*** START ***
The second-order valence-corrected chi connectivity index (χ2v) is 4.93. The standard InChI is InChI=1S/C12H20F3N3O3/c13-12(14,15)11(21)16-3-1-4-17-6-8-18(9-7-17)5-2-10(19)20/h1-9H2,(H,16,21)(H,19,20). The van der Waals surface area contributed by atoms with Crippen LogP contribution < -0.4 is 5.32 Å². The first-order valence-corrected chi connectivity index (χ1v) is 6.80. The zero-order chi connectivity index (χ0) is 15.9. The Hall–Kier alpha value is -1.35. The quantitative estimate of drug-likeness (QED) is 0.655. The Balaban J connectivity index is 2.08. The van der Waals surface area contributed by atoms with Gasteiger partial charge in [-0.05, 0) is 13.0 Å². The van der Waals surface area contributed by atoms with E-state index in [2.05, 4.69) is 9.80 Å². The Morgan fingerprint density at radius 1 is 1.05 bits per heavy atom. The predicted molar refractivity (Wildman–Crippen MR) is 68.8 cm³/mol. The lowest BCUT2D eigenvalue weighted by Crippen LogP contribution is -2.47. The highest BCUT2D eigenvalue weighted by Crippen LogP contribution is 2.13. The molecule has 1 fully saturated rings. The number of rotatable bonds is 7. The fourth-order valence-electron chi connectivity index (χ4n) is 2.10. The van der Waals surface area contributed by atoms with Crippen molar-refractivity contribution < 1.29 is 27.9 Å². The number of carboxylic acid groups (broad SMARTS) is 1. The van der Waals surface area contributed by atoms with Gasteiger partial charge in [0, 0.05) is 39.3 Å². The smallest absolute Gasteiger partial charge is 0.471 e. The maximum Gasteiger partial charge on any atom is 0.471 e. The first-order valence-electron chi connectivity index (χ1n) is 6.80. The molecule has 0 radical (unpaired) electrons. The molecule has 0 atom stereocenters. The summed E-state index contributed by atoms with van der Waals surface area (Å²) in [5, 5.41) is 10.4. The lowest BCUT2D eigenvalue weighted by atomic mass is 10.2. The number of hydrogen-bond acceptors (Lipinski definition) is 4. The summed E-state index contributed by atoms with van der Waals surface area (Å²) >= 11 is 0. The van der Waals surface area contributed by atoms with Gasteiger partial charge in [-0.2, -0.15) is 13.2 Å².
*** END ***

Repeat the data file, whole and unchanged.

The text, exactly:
The second-order valence-corrected chi connectivity index (χ2v) is 4.93. The standard InChI is InChI=1S/C12H20F3N3O3/c13-12(14,15)11(21)16-3-1-4-17-6-8-18(9-7-17)5-2-10(19)20/h1-9H2,(H,16,21)(H,19,20). The van der Waals surface area contributed by atoms with Crippen LogP contribution < -0.4 is 5.32 Å². The first-order valence-corrected chi connectivity index (χ1v) is 6.80. The zero-order chi connectivity index (χ0) is 15.9. The Hall–Kier alpha value is -1.35. The quantitative estimate of drug-likeness (QED) is 0.655. The Balaban J connectivity index is 2.08. The van der Waals surface area contributed by atoms with Gasteiger partial charge in [-0.05, 0) is 13.0 Å². The van der Waals surface area contributed by atoms with E-state index in [2.05, 4.69) is 9.80 Å². The Morgan fingerprint density at radius 1 is 1.05 bits per heavy atom. The predicted molar refractivity (Wildman–Crippen MR) is 68.8 cm³/mol. The lowest BCUT2D eigenvalue weighted by Crippen LogP contribution is -2.47. The highest BCUT2D eigenvalue weighted by Crippen LogP contribution is 2.13. The molecule has 1 fully saturated rings. The number of rotatable bonds is 7. The fourth-order valence-electron chi connectivity index (χ4n) is 2.10. The van der Waals surface area contributed by atoms with Crippen molar-refractivity contribution < 1.29 is 27.9 Å². The number of carboxylic acid groups (broad SMARTS) is 1. The van der Waals surface area contributed by atoms with Gasteiger partial charge in [0, 0.05) is 39.3 Å². The smallest absolute Gasteiger partial charge is 0.471 e. The maximum Gasteiger partial charge on any atom is 0.471 e. The first-order valence-electron chi connectivity index (χ1n) is 6.80. The molecule has 0 radical (unpaired) electrons. The molecule has 0 atom stereocenters. The summed E-state index contributed by atoms with van der Waals surface area (Å²) in [5, 5.41) is 10.4. The lowest BCUT2D eigenvalue weighted by atomic mass is 10.2. The number of hydrogen-bond acceptors (Lipinski definition) is 4. The summed E-state index contributed by atoms with van der Waals surface area (Å²) >= 11 is 0. The van der Waals surface area contributed by atoms with Gasteiger partial charge in [-0.2, -0.15) is 13.2 Å².